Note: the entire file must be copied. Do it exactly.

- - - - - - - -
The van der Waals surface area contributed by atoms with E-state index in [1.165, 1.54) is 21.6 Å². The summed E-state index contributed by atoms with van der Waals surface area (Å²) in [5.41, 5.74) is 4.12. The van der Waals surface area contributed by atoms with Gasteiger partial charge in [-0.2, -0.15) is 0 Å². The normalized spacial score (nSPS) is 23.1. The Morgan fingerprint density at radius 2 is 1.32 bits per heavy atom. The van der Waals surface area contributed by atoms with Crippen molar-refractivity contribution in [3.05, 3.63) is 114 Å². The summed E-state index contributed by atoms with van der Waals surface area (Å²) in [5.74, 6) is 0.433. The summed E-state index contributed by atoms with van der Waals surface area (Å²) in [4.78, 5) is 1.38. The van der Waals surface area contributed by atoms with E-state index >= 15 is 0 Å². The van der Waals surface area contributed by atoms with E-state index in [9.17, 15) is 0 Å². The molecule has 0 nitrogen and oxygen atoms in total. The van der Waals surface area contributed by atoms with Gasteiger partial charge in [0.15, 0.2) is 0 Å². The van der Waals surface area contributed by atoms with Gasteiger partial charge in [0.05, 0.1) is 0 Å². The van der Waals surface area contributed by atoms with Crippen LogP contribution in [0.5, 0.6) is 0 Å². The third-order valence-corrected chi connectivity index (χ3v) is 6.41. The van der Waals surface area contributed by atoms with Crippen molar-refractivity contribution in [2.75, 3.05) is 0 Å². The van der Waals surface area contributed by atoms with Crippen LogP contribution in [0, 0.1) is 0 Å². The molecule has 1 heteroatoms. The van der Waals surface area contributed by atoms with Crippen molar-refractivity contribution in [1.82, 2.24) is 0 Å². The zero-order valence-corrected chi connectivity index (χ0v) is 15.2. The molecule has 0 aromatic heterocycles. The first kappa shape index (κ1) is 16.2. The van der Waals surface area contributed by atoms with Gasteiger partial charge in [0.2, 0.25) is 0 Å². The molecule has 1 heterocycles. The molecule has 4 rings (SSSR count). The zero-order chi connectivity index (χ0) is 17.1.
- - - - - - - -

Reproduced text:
The van der Waals surface area contributed by atoms with E-state index in [1.165, 1.54) is 21.6 Å². The summed E-state index contributed by atoms with van der Waals surface area (Å²) in [5.41, 5.74) is 4.12. The van der Waals surface area contributed by atoms with Gasteiger partial charge in [-0.2, -0.15) is 0 Å². The normalized spacial score (nSPS) is 23.1. The Morgan fingerprint density at radius 2 is 1.32 bits per heavy atom. The van der Waals surface area contributed by atoms with Crippen molar-refractivity contribution in [3.05, 3.63) is 114 Å². The summed E-state index contributed by atoms with van der Waals surface area (Å²) in [5.74, 6) is 0.433. The summed E-state index contributed by atoms with van der Waals surface area (Å²) in [4.78, 5) is 1.38. The van der Waals surface area contributed by atoms with E-state index >= 15 is 0 Å². The van der Waals surface area contributed by atoms with E-state index in [9.17, 15) is 0 Å². The molecule has 0 nitrogen and oxygen atoms in total. The van der Waals surface area contributed by atoms with Gasteiger partial charge in [0.15, 0.2) is 0 Å². The van der Waals surface area contributed by atoms with Gasteiger partial charge in [0.05, 0.1) is 0 Å². The van der Waals surface area contributed by atoms with Crippen LogP contribution in [0.5, 0.6) is 0 Å². The third-order valence-corrected chi connectivity index (χ3v) is 6.41. The van der Waals surface area contributed by atoms with Crippen molar-refractivity contribution in [2.75, 3.05) is 0 Å². The van der Waals surface area contributed by atoms with Crippen LogP contribution in [0, 0.1) is 0 Å². The molecule has 1 heteroatoms. The van der Waals surface area contributed by atoms with Crippen molar-refractivity contribution in [1.82, 2.24) is 0 Å². The zero-order valence-corrected chi connectivity index (χ0v) is 15.2. The molecule has 0 aromatic heterocycles. The first kappa shape index (κ1) is 16.2. The van der Waals surface area contributed by atoms with Gasteiger partial charge in [0.2, 0.25) is 0 Å². The molecule has 1 heterocycles. The molecule has 4 rings (SSSR count). The zero-order chi connectivity index (χ0) is 17.1.